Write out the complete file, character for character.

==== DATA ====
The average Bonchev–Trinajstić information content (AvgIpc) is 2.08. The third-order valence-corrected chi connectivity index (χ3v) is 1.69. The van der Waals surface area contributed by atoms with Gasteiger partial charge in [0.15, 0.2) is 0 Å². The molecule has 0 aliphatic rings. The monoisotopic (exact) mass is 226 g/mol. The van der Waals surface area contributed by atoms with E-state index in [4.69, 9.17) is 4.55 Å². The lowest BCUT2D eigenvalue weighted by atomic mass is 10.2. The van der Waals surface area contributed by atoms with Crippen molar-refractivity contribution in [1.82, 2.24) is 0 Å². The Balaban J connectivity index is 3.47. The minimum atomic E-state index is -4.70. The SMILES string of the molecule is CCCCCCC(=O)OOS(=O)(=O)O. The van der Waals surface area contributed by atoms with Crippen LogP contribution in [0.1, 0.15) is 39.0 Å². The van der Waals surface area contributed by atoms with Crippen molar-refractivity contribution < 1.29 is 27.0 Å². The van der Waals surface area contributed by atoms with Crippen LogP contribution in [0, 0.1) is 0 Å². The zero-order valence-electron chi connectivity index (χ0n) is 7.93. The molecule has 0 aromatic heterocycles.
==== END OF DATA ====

The average Bonchev–Trinajstić information content (AvgIpc) is 2.08. The third-order valence-corrected chi connectivity index (χ3v) is 1.69. The van der Waals surface area contributed by atoms with Gasteiger partial charge in [0.15, 0.2) is 0 Å². The molecule has 0 aliphatic rings. The monoisotopic (exact) mass is 226 g/mol. The van der Waals surface area contributed by atoms with E-state index in [4.69, 9.17) is 4.55 Å². The lowest BCUT2D eigenvalue weighted by atomic mass is 10.2. The van der Waals surface area contributed by atoms with Crippen molar-refractivity contribution in [1.82, 2.24) is 0 Å². The Balaban J connectivity index is 3.47. The minimum atomic E-state index is -4.70. The SMILES string of the molecule is CCCCCCC(=O)OOS(=O)(=O)O. The van der Waals surface area contributed by atoms with Crippen LogP contribution in [0.1, 0.15) is 39.0 Å². The van der Waals surface area contributed by atoms with Crippen molar-refractivity contribution < 1.29 is 27.0 Å². The van der Waals surface area contributed by atoms with Crippen LogP contribution in [0, 0.1) is 0 Å². The zero-order valence-electron chi connectivity index (χ0n) is 7.93. The molecule has 0 aromatic heterocycles.